Connecting the road with Octoblu, IBM and Local Motors

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Community Manager & Software/Hardware Developer, Octoblu

Imagine this scenario a few years from now. A construction manager is driving to work. His job is pretty dangerous, so he asks the car, “What does my day look like?” The car replies, “High likelihood of accident on your current route: rerouting. Also, might I suggest suspension of work activity from 2:31 PM until 3:26 PM in Zone Three due to a combination of weather forecast and pedestrian traffic analysis? I’ll update your task lists and notify all personnel.” Upon arriving at the construction site, the vehicle parks itself into a charging station and readies itself for its next passenger. The vehicles are printed en masse, so everyone shares them, and through proximal identification, robotic drivers customize themselves to their passengers.


Although this scenario probably sounds a bit too much like science-fiction, this future isn’t far off. Recently, Joe Speed of the IBM Connected Car Project reached out to get some help bootstrapping the latest 3-D printed concept car from Local Motors with connected features using Octoblu, Node-Red and IBM IoT for Automotive. So I spent the next week and a half with IBM, Local Motors and Link Motion to get the car ready for its unveiling at IBM Insight 2015.


Moheeb Zara and Jeff Harris

What we have in the car now is the foundation for building a future where the preceding scenario is a reality. Great innovation is often the product of combining powerful elements in a way that complements the qualities of each component. So when you take Octoblu—an infrastructure that enables integration across any device, service, protocol or platform—and combine it with IBM’s myriad solutions for analytics and machine learning, and integrate it into the Local Motors 3-D printed electric vehicle, the result is a powerful platform upon which to develop the future of intelligent vehicles.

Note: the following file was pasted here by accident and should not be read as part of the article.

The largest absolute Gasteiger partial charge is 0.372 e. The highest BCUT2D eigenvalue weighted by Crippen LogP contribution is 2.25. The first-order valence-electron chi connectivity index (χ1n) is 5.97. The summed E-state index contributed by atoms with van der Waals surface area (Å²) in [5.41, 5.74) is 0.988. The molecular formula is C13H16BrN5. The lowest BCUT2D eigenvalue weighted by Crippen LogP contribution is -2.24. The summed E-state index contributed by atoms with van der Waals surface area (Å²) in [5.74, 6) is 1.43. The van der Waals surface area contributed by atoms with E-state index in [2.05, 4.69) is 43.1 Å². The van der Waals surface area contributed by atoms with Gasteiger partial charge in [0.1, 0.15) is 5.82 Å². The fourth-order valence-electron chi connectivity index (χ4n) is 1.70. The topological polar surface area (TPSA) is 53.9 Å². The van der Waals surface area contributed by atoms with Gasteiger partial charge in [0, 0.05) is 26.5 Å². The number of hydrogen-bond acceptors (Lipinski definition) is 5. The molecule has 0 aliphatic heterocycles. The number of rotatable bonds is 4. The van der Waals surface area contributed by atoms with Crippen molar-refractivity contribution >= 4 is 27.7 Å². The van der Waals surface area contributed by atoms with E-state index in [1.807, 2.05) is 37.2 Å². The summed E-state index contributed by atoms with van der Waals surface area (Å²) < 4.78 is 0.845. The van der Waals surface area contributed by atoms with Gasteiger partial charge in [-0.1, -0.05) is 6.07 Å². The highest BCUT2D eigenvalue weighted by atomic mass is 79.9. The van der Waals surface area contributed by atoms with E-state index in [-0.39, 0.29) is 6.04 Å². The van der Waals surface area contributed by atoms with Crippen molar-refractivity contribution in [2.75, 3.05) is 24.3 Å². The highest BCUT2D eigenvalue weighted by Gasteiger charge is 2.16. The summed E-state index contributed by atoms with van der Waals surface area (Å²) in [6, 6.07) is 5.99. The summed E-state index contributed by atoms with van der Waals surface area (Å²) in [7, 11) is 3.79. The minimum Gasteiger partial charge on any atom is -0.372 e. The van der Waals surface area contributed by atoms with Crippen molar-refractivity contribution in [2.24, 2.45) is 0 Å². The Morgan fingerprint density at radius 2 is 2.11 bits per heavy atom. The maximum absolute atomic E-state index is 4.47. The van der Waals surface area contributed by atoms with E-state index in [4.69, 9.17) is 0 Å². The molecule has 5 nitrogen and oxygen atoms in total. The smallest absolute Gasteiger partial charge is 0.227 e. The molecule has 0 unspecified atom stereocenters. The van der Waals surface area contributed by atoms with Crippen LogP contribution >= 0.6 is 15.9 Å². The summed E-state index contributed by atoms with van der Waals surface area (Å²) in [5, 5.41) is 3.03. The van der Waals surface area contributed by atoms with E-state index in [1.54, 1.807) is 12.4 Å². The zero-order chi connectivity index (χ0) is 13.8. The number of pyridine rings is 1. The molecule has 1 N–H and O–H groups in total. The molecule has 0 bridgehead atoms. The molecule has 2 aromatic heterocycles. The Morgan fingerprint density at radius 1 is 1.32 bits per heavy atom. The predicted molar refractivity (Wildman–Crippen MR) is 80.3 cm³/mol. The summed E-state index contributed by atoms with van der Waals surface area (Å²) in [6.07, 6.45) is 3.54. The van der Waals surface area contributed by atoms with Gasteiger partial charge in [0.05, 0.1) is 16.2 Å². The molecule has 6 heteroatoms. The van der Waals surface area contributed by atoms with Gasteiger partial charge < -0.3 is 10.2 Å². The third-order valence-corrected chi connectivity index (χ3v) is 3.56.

Still not convinced that a future like I described is coming any time soon? Let’s go over what the car is currently capable of and where it's headed. At Octoblu, we’ve been building an all-encompassing, all-inclusive and primarily open source infrastructure for the Integration of Everything (IoE). The IoE might sound like a buzzword, but it’s a mantra that guides everything we do. With the onslaught of new devices and platforms being produced in the Internet of Things (IoT) market, it becomes increasingly important to ensure connectivity with all platforms—even those that compete. When the eventual goal is a connected future where data from sensors and systems all over the world have to work together to produce meaningful data, it is detrimental to create silos and closed off systems. Octoblu provides an open source, multi-protocol machine-to-machine messaging platform with a device registry (Meshblu) along with an application programming interface (API) and device management solution that includes a visual designer for building cloud applications (Octoblu). This allows us to connect anything and everything as long as it can access a public/private Meshblu or Gateblu, our gateway software for integrating local devices. With this now integrated into the concept car with a rolling mesh, we can connect anything we want and continue to extend the features of the vehicle.

Octoblu also makes it easy to collect data from any source, whether web service or device, and forward it into IBM’s resources for analysis. Sensor networks such as Libelium hubs (used in the Barcelona Smart City Project) can forward data to the IBM Cloud through Octoblu for analysis alongside meteorological data, social media, smart car positioning, traffic data and much more. This is how we can achieve a reliable predictive solution for our future car scenario.

The current working demo shows how we’re using Node-Red, a low-cost embedded platform such as a Raspberry Pi, IBM MQTT and Meshblu to interface data to and from the cloud. The Link Motion infotainment system in the dash shows vehicle information as well as a live map of its location. The IBM IoT for Automotive web page remotely displays this information in real time, as well as a map of all vehicles connected to the cloud. Individual vehicles or clusters on the map can be sent alerts regarding hazards. Lights in the car and notifications on the Link Motion relay these alerts. A local Meshblu instance interfaces all control and data to any platform through Octoblu.


Going back to the scenario, let’s check off plausible items on our sci-fi checklist:

  1. Predictions based on big data: IBM
  2. Integration with services and sensors (tasks, SMS): Octoblu
  3. 3-D printed electric vehicle: Local Motors
  4. Proximal identification: Octoblu
  5. Self-driving

So we don’t have self-driving yet; we’ll leave that to DARPA and Tesla. However, this is a young project and we’re just getting started. There is a lot of experimenting to do and I’m excited to see where it leads. So stay tuned; this partnership is going to yield some interesting results as we venture into the open source realm of smart vehicles!